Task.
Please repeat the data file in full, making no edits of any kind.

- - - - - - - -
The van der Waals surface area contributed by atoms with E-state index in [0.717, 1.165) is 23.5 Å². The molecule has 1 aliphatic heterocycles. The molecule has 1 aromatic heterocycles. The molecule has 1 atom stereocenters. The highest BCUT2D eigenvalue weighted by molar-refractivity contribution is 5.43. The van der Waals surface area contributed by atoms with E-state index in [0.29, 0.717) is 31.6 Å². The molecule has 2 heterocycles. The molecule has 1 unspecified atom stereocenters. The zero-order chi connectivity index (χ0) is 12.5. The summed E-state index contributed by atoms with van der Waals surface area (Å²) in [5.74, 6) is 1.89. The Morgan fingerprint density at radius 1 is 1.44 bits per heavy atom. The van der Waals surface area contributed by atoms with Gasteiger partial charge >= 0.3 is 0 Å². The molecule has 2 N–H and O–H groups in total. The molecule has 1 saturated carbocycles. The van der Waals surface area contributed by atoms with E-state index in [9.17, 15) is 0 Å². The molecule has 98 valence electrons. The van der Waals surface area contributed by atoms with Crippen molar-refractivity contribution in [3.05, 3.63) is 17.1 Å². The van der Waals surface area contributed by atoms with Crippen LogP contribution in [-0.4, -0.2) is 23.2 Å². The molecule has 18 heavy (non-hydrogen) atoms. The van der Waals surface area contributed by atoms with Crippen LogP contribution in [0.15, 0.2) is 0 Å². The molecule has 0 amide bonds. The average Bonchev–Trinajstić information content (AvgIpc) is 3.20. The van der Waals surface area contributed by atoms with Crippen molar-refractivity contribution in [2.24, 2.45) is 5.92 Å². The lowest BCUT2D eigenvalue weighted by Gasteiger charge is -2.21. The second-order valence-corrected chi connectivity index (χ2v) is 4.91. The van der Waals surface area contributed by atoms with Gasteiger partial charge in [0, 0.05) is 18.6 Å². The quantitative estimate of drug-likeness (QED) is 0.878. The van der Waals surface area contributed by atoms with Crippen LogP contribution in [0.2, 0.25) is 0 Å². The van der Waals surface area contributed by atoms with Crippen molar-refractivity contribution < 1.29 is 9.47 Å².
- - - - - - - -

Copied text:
The van der Waals surface area contributed by atoms with E-state index in [0.717, 1.165) is 23.5 Å². The molecule has 1 aliphatic heterocycles. The molecule has 1 aromatic heterocycles. The molecule has 1 atom stereocenters. The highest BCUT2D eigenvalue weighted by molar-refractivity contribution is 5.43. The van der Waals surface area contributed by atoms with E-state index in [0.29, 0.717) is 31.6 Å². The molecule has 2 heterocycles. The molecule has 1 unspecified atom stereocenters. The zero-order chi connectivity index (χ0) is 12.5. The summed E-state index contributed by atoms with van der Waals surface area (Å²) in [5.74, 6) is 1.89. The Morgan fingerprint density at radius 1 is 1.44 bits per heavy atom. The van der Waals surface area contributed by atoms with Gasteiger partial charge >= 0.3 is 0 Å². The molecule has 2 N–H and O–H groups in total. The molecule has 1 saturated carbocycles. The van der Waals surface area contributed by atoms with E-state index in [9.17, 15) is 0 Å². The molecule has 98 valence electrons. The van der Waals surface area contributed by atoms with Crippen molar-refractivity contribution in [3.05, 3.63) is 17.1 Å². The van der Waals surface area contributed by atoms with Crippen LogP contribution in [-0.4, -0.2) is 23.2 Å². The molecule has 18 heavy (non-hydrogen) atoms. The van der Waals surface area contributed by atoms with Crippen LogP contribution in [0.15, 0.2) is 0 Å². The molecule has 0 amide bonds. The average Bonchev–Trinajstić information content (AvgIpc) is 3.20. The van der Waals surface area contributed by atoms with Crippen molar-refractivity contribution in [2.24, 2.45) is 5.92 Å². The lowest BCUT2D eigenvalue weighted by Gasteiger charge is -2.21. The second-order valence-corrected chi connectivity index (χ2v) is 4.91. The van der Waals surface area contributed by atoms with Gasteiger partial charge in [0, 0.05) is 18.6 Å². The quantitative estimate of drug-likeness (QED) is 0.878. The van der Waals surface area contributed by atoms with Crippen LogP contribution in [0.2, 0.25) is 0 Å². The van der Waals surface area contributed by atoms with Crippen molar-refractivity contribution < 1.29 is 9.47 Å².